Science Reporter

Vol. 47, August 2010, pp 20-22

Shoring Underground Water Reserves

M. V. Subba Rao

With taps running dry and erratic rainfall patterns, the coming years will witness extreme water shortage. Shoring up underground water reserves could play an extremely important role in warding off extreme water scarcity in the near future. With water scarcity slowly becoming the order of the day, management of water resources has assumed gigantic proportions. This has become extremely important not only to meet the increasing water needs but also to reduce the flood hazard.

 

 

Science Reporter

Vol. 47, August 2010,  pp 29-31

 

Aha! Moments

 

Poornima Mani

 

How often have you had an Aha! Moment – when the solution to a problem has suddenly emerged after hours of labouring over it? Read more about it.

One hot afternoon at home, I was making an Origami (paper folding) frog. Origami books describe complex 3D folds with 2D drawings. However good the illustrations and descriptions maybe, some folds end up being very hard to understand. That afternoon I was stuck on one such difficult fold. After a long struggle trying out different folds, I was about to give up and close the book, when I had this sudden moment of revelation and I knew how to make the fold. Until this day I have no idea how I arrived at the solution. The answer suddenly ‘clicked’ to me and the frog was done.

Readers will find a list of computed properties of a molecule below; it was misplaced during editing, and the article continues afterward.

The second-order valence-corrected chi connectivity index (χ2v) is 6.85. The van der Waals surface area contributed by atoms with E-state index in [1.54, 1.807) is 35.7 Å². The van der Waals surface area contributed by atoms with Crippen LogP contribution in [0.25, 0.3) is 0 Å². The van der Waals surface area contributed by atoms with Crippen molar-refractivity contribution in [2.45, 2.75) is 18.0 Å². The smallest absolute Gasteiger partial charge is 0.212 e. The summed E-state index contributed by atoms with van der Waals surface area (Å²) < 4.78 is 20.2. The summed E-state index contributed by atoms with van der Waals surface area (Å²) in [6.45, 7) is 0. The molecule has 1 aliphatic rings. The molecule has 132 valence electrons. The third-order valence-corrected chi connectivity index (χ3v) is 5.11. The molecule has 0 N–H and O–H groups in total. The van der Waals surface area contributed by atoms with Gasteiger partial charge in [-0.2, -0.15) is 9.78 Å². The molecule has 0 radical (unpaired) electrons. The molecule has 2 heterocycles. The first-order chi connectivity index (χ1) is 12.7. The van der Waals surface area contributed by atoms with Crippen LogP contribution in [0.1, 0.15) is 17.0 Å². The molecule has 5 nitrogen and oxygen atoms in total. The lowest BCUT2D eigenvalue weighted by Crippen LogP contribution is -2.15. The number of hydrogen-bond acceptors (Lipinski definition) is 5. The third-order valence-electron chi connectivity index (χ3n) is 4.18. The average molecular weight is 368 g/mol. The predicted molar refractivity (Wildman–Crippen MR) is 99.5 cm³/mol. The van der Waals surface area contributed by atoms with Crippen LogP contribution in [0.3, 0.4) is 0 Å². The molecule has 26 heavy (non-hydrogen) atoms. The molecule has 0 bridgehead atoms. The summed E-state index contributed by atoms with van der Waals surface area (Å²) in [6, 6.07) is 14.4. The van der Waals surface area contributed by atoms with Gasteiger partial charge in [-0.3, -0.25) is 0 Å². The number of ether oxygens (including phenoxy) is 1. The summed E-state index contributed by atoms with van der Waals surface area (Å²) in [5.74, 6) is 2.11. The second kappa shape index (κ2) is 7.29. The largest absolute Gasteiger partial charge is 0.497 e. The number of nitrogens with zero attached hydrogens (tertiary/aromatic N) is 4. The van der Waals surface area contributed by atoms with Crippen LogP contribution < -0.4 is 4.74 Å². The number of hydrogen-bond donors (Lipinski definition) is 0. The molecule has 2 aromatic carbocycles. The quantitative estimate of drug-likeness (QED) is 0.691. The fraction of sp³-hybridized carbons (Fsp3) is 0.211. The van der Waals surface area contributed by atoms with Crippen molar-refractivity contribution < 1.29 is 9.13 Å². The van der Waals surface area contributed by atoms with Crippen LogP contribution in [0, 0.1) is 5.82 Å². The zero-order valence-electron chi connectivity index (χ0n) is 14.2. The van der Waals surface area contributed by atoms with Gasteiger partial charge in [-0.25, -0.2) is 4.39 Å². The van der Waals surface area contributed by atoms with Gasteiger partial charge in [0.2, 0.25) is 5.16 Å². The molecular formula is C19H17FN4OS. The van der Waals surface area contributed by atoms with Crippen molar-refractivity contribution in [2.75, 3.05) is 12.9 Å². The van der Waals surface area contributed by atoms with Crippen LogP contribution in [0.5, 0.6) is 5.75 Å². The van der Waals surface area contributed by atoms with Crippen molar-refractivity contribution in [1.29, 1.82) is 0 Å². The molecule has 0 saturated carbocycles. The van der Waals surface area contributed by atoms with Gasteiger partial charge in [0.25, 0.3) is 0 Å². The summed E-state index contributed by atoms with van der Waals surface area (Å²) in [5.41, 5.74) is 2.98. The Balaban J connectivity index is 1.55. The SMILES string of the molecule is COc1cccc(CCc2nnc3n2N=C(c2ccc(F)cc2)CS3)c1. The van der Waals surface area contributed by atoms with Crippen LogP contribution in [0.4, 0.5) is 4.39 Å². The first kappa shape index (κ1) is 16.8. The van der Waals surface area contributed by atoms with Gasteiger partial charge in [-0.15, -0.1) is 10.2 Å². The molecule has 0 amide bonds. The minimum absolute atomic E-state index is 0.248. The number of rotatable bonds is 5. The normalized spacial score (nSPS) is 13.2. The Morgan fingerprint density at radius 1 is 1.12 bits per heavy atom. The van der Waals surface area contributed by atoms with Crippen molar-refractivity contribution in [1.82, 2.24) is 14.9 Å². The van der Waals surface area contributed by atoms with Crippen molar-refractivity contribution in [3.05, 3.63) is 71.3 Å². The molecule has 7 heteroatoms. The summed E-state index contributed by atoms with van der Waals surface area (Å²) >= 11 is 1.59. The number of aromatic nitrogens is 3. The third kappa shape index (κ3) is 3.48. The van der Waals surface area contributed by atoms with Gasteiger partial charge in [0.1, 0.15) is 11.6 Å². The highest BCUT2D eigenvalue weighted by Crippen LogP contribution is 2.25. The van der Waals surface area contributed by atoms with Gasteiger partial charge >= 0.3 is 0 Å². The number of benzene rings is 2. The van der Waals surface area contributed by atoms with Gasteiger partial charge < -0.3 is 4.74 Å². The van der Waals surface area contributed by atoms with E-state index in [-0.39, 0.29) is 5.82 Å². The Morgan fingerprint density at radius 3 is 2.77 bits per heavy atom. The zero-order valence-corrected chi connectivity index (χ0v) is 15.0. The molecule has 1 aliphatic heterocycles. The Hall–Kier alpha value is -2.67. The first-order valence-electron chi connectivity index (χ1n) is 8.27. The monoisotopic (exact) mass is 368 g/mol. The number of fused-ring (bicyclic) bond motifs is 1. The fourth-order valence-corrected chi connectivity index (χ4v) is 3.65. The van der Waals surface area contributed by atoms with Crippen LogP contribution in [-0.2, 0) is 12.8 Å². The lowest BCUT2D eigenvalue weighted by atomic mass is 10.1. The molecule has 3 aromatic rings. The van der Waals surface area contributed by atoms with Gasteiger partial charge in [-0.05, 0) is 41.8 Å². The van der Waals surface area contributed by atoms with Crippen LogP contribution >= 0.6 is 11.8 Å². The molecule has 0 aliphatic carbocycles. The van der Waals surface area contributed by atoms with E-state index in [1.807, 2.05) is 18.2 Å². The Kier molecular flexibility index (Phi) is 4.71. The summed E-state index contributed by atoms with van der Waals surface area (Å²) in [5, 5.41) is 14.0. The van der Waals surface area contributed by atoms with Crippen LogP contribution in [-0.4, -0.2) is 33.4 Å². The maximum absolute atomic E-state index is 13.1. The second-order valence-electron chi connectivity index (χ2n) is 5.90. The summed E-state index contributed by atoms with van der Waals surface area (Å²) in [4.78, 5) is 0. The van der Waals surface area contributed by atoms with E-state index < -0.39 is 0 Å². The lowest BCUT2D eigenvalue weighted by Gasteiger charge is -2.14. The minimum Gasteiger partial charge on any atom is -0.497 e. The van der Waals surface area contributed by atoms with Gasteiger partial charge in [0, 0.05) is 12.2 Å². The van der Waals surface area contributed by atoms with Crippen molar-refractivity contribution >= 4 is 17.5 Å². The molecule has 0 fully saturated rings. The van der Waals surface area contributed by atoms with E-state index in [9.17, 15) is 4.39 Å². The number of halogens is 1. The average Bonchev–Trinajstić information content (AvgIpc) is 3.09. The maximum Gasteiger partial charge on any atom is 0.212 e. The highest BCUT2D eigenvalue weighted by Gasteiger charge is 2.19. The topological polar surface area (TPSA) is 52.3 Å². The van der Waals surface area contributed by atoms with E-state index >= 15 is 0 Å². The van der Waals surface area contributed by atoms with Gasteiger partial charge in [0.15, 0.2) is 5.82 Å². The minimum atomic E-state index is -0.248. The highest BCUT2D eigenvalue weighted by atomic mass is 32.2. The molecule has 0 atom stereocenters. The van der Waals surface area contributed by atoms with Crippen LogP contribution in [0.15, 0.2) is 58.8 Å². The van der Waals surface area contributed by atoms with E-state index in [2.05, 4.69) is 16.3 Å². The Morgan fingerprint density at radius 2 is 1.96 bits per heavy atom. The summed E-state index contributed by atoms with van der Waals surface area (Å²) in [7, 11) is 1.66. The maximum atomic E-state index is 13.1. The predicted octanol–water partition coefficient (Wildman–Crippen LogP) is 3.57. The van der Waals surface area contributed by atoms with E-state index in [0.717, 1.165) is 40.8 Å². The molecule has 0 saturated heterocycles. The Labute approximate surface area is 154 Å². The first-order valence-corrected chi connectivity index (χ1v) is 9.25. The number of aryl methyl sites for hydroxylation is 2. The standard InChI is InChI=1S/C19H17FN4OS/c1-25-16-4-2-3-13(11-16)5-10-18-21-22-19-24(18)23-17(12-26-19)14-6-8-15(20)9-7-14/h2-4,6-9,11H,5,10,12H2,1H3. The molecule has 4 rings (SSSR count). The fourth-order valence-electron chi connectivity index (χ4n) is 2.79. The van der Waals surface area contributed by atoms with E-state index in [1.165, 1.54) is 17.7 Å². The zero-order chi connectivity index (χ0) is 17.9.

Science Reporter

Vol. 47, August 2010, pp 32-33

Curse of Land Mines

Sabahuddin Ahmad

Almost 40 people were killed recently when a land mine blast perpetrated by Maoist rebels blew up a civilian bus in the Dantewada district of the state of Chattisgarh. Innumerable unsuspecting lives are lost every year to such land mine blasts. Children, curious by nature, are the most at risk. According to a report by the United Nations, children in at least 68 countries are today threatened by mines planted on the land they live on. Over 110 million land-mines of various types — plus millions more unexploded bombs, shells and grenades — remain hidden around the world, waiting to be triggered by the innocent and unsuspecting, the report says. So common are mines in Cambodia that they are now used for fishing, to protect private property and even to settle private disputes.

 

 

Science Reporter

Vol. 47, August 2010, pp 35-37

Epigenetics: New Buzzword in Biotechnology

Arvind Mishra

 

Many environmental factors like diet, stress and prenatal nutrition can make an imprint on our genes, which can then get passed from one generation to the next through these epigenetic marks. Epigenetics examines the inheritance of characteristics that are not set out in the DNA sequence. A renowned science writer and the author of the book, The Genius in All of Us: Why Everything You Have Been Told About Genetics, Talent and IQ Is Wrong, David Shenk, calls “epigenetics the most important discovery in the science of heredity since the gene.” The journal Science too published a special issue on Epigenetics as early as in 2001.